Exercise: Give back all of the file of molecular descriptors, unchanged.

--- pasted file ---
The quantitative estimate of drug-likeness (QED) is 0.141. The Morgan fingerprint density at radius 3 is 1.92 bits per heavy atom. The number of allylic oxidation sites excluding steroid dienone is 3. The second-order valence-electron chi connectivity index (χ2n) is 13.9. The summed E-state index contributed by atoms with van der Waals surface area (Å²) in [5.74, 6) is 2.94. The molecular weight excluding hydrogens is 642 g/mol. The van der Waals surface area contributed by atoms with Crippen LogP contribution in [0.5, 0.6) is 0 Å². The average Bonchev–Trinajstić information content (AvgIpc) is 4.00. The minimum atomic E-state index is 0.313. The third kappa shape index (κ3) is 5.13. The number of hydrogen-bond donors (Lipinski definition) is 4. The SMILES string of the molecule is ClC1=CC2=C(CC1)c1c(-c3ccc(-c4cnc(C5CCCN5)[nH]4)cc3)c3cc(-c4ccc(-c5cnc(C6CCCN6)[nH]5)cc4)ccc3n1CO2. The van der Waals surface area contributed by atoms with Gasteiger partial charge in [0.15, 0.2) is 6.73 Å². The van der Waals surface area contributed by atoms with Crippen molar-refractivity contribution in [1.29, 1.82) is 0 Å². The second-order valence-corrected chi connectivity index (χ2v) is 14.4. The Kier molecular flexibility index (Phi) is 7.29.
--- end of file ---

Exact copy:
The quantitative estimate of drug-likeness (QED) is 0.141. The Morgan fingerprint density at radius 3 is 1.92 bits per heavy atom. The number of allylic oxidation sites excluding steroid dienone is 3. The second-order valence-electron chi connectivity index (χ2n) is 13.9. The summed E-state index contributed by atoms with van der Waals surface area (Å²) in [5.74, 6) is 2.94. The molecular weight excluding hydrogens is 642 g/mol. The van der Waals surface area contributed by atoms with Crippen LogP contribution in [0.5, 0.6) is 0 Å². The average Bonchev–Trinajstić information content (AvgIpc) is 4.00. The minimum atomic E-state index is 0.313. The third kappa shape index (κ3) is 5.13. The number of hydrogen-bond donors (Lipinski definition) is 4. The SMILES string of the molecule is ClC1=CC2=C(CC1)c1c(-c3ccc(-c4cnc(C5CCCN5)[nH]4)cc3)c3cc(-c4ccc(-c5cnc(C6CCCN6)[nH]5)cc4)ccc3n1CO2. The van der Waals surface area contributed by atoms with Gasteiger partial charge in [0.15, 0.2) is 6.73 Å². The van der Waals surface area contributed by atoms with Crippen molar-refractivity contribution in [1.29, 1.82) is 0 Å². The second-order valence-corrected chi connectivity index (χ2v) is 14.4. The Kier molecular flexibility index (Phi) is 7.29.